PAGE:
Re: [CR]Still pondering seat posts

Example: Production Builders

Date: Sat, 21 Jul 2007 08:55:00 -0700 (PDT)
From: Jerome & Elizabeth Moos <>
Subject: Re: [CR]Still pondering seat posts
To: Sheldon Brown <>, John Hurley <>,
In-Reply-To: <p06240800c2c6e9a8900d@[]>

My experience is that there are often 2 sizes that will work, that is if the larger size is a bit snugger than normal, a post one size smaller may hold without slipping. All depends on the roundnees of the interior of the seattube and the construction of the seatlug. But one never gets away with using a post more than 0.2 mm away from the ideal size.


Jerry Moos Big Spring, TX

Sheldon Brown <> wrote: Quoth John Hurley:
>Is my math right? Seat post diameters come in 0.2 mm increments. 0.2
>mm is about 1/128 inch or about the thickness of two sheets of paper (at
>1-7/8" per ream). This means the next bigger size seat post is like
>wrapping one thickness of paper around the previous size post. The
>clamping difference would of course be a matter of circumference.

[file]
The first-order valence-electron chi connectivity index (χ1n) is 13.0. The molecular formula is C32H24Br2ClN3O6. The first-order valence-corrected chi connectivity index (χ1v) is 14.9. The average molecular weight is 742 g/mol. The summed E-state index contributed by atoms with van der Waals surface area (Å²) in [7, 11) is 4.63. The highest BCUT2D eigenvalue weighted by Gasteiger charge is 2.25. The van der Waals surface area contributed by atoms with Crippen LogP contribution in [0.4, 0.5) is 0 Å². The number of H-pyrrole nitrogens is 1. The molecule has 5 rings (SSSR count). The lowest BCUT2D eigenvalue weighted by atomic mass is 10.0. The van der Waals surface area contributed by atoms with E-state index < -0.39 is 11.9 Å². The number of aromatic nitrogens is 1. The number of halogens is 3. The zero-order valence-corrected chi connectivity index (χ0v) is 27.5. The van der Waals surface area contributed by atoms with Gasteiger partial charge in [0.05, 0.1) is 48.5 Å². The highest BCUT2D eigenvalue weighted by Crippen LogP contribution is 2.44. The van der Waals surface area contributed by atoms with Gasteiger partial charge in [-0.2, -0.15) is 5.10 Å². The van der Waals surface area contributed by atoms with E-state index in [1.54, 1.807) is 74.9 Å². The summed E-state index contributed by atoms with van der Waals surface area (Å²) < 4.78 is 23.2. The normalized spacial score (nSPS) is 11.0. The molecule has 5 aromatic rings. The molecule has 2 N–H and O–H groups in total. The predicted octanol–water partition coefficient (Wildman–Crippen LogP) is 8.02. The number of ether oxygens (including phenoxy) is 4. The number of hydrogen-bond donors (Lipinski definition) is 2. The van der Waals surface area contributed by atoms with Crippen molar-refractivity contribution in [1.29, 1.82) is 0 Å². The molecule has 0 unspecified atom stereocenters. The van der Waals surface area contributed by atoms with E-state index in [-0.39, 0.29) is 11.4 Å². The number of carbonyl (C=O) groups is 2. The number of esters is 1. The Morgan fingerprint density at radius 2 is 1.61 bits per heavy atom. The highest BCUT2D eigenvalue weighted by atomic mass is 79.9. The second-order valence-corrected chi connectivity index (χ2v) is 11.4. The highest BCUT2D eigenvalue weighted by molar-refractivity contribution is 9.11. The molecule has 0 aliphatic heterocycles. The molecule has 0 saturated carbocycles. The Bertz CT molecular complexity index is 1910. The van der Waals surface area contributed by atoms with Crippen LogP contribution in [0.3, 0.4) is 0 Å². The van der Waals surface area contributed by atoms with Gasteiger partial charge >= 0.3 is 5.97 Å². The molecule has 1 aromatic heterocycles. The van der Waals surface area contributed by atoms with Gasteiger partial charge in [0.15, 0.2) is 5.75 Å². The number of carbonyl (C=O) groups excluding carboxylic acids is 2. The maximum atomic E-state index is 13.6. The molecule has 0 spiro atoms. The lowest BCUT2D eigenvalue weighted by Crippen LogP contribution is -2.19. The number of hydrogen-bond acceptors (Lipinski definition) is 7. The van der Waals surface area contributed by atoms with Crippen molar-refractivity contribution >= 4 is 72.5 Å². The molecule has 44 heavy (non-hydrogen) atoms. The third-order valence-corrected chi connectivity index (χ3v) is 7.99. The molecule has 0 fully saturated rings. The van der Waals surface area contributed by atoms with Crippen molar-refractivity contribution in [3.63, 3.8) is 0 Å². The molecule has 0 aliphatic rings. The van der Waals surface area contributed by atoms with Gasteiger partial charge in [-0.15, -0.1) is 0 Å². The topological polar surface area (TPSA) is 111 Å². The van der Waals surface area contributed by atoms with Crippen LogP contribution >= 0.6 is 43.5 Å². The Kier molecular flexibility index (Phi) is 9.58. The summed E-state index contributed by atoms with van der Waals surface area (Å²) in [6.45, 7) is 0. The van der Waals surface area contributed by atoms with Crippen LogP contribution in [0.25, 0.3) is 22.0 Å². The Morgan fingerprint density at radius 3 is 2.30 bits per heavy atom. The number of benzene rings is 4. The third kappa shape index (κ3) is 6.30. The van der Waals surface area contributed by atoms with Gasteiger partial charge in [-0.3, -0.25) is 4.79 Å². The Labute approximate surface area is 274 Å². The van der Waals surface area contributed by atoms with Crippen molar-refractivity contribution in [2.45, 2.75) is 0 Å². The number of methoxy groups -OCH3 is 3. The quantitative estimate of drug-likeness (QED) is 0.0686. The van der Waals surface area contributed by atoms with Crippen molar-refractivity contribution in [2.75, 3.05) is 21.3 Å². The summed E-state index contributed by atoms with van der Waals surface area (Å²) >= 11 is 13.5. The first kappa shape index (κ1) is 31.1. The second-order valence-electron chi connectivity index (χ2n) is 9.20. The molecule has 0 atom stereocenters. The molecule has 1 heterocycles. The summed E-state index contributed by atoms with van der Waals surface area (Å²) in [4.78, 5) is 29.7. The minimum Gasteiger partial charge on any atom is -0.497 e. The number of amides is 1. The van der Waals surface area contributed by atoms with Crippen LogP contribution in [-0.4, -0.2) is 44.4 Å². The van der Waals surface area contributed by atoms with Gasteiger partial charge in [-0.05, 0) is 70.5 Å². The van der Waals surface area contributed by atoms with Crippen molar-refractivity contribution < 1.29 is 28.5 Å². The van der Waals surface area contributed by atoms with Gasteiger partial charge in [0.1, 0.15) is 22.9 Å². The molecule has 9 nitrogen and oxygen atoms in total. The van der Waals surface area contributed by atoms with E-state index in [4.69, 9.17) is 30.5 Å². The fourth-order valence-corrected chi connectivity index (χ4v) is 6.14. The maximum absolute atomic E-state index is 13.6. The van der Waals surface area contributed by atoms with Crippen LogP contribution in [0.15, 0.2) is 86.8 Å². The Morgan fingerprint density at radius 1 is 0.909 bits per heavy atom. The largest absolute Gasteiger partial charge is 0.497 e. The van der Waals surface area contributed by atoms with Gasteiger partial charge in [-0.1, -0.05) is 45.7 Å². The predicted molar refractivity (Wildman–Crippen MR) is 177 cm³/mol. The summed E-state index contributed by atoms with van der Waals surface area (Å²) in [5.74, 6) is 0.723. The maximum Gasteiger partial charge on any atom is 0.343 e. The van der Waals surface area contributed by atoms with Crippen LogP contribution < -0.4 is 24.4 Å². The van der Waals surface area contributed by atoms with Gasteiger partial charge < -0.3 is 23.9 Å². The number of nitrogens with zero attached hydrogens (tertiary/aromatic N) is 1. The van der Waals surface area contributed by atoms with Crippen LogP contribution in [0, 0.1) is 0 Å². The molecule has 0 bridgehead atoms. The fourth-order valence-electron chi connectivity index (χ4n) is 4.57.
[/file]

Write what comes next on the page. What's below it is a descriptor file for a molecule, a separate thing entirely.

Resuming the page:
>Changing to the next smaller size post would mean drawing the clamp
>tighter by about 1/64 inch, about the thickness of a business card.
>I didn't realize the tolerances were so close, and I'm surprised by it.
>Sounds like you could use the next smaller post and never notice the
>The explanation might be that in practice, the lug opening has to be
>significantly larger than the post if the post is to slide in easily, so
>the clamp has quite a bit more to do than just closing a gap the
>thickness of a business card. Apparently it doesn't take much before
>the post becomes too small to be effectively clamped.

.2 difference in diameter means .63 mm difference in circumference, so the gap in the back of the lug would have to close that much farther.

There's also a funny thing that happens when you try to do this, at least with a lugged seat cluster. Only the back part of the seat tube/lug actually bends, and as the "ears" of the lug bend inward, they tend to punch forward where they come together. This will often deform the seatpost, putting a dent in the back of it and giving it a slightly cardioid cross-section.

You really need the correct size.

Sheldon "Easy As Pi" Brown -- Harris Cyclery, West Newton, Massachusetts Phone 617-244-9772 FAX 617-244-1041 Hard-to-find parts shipped Worldwide Useful articles about bicycles and cycling